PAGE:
To draw a line or shape, select the Line tool , the Ellipse tool , the Rectangle tool , or the Polygon tool . (Click and hold the Rectangle tool to select either the Ellipse or Polygon tool.)
To draw a placeholder (empty) graphics frame, select the Ellipse Frame tool , the Rectangle Frame tool , or the Polygon Frame tool .
To draw from the center out, hold down Alt (Windows) or Option (Mac OS).
To constrain a line to 45° angles, or to constrain the width and height of a path or frame to the same proportions, hold down Shift as you drag.
To create multiple shapes in a grid, press the arrow keys while holding down the mouse button. See Draw multiple objects as a grid.
To change the number of sides of a polygon, begin dragging, press the Spacebar, and then press the Up and Down arrow keys. Press the Left and Right arrow keys to change the star inset. Press the Spacebar again to return to grid mode.
The result shown above displays a bounding box around the path. If the Selection tool was recently active, you’ll see this bounding box. If the Direct Selection tool was more recently active, the path appears with anchor points instead.
When using frame-creation tools such as the Rectangle tool or Type tool, you can create a grid of equally spaced frames by using modifier keys.
If you want to use the arrow keys to change the number of sides or star inset while using the Polygon tool, press the Spacebar while holding down the mouse button.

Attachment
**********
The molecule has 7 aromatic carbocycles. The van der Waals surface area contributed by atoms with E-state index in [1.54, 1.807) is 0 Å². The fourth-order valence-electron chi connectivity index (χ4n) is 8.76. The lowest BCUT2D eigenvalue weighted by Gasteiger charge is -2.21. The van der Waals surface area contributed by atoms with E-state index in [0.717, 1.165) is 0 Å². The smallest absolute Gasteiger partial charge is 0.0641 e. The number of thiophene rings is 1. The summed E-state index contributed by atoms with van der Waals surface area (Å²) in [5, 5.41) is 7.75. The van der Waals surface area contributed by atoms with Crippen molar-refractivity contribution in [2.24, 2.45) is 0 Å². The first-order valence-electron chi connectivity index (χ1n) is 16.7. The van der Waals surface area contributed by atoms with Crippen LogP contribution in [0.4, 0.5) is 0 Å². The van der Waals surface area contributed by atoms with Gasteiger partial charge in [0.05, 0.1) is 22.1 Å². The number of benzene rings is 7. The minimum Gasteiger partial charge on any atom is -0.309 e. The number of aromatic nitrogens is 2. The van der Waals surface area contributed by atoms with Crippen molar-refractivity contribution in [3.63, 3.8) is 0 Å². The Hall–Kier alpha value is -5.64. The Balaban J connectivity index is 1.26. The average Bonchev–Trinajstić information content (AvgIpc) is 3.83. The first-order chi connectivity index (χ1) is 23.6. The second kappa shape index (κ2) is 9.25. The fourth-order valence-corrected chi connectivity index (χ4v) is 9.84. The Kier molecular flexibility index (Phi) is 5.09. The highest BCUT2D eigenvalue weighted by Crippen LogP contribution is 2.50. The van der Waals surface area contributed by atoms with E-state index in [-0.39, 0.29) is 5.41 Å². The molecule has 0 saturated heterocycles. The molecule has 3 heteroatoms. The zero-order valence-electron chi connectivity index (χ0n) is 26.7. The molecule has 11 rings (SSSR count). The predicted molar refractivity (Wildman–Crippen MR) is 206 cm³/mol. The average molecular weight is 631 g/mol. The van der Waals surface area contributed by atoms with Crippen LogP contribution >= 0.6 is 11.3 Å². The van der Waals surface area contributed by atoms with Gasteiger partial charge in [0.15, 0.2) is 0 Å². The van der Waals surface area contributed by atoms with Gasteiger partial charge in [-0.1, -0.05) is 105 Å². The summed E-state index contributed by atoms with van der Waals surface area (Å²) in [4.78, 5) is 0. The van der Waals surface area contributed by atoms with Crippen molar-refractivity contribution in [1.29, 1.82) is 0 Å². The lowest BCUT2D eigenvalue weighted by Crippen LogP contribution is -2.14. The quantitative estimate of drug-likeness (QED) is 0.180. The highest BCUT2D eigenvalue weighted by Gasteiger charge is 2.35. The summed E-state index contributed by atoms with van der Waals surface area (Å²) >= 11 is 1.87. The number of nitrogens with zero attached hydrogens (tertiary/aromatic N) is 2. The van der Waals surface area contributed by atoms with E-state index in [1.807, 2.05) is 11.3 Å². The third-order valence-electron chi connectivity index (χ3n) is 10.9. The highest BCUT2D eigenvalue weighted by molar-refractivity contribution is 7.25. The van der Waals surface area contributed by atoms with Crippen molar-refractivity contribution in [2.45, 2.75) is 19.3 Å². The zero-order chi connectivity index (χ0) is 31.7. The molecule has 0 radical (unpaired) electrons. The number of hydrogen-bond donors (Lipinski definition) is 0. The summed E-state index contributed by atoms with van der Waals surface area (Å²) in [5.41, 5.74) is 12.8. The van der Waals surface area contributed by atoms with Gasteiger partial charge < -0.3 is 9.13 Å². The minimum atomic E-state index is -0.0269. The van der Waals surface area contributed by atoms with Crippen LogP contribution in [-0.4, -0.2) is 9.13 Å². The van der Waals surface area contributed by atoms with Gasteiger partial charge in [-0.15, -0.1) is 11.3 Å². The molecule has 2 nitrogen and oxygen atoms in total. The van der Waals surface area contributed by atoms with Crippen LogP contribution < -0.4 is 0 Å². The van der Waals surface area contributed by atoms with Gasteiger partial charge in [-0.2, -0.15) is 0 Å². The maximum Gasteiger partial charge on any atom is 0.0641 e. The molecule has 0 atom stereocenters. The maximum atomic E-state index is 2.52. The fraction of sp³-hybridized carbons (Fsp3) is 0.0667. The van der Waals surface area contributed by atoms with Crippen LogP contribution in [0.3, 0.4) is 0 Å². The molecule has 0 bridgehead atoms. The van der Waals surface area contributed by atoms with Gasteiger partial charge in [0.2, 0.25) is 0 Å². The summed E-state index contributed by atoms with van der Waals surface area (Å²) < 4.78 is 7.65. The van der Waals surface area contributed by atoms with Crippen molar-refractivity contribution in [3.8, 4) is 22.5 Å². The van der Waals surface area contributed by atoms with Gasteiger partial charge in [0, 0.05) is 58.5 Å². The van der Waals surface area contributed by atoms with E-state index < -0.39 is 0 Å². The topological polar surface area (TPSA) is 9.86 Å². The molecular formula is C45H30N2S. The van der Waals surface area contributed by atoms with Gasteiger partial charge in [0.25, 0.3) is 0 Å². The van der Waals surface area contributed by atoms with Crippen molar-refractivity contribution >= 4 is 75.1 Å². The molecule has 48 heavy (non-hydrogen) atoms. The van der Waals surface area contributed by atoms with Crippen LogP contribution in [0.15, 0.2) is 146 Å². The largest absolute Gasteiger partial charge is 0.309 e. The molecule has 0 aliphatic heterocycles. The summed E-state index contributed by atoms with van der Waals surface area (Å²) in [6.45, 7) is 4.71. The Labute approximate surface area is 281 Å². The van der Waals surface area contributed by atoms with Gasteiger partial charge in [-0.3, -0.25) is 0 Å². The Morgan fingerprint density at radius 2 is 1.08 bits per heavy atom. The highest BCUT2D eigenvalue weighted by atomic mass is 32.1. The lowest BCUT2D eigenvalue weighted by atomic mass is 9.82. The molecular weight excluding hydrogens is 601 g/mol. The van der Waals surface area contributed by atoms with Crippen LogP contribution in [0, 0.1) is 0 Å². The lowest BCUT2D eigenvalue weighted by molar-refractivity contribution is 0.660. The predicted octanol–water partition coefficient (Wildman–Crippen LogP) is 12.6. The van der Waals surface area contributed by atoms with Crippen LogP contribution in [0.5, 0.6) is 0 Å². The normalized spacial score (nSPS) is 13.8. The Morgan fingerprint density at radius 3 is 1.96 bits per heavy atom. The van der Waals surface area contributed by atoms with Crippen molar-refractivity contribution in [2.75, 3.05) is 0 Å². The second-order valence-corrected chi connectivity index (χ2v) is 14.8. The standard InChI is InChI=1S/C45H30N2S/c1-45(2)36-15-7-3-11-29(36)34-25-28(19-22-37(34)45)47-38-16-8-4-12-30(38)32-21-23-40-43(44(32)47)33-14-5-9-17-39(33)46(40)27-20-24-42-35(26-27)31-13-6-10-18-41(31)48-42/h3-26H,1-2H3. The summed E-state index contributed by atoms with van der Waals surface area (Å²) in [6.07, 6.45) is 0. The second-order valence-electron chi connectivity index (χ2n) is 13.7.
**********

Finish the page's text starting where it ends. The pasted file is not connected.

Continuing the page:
A placeholder shape is an ellipse, rectangle, or polygon that appears in the document window with an X, indicating that it should be replaced by text or an image later.
You can change the crop amount, reference point, and other fitting options for a placeholder frame by choosing Object > Fitting > Frame Fitting Options.
For Number of Sides, type a value for the number of sides you want for the polygon.
For Star Inset, type a percentage value to specify the length of a star’s spikes. The tips of the spikes touch the outer edge of the polygon’s bounding box, and the percentage determines the depth of the depression between each spike. Higher percentages create longer, thinner spikes.
You can convert any path into a predefined shape. For example, you can convert a rectangle to a triangle. The stroke settings for the original path remain the same for the new path. If the new path is a polygon, its shape is based on the options in the Polygon Settings dialog box. If the new path has a corner effect, its radius size is based on the size setting in the Corner Options dialog box.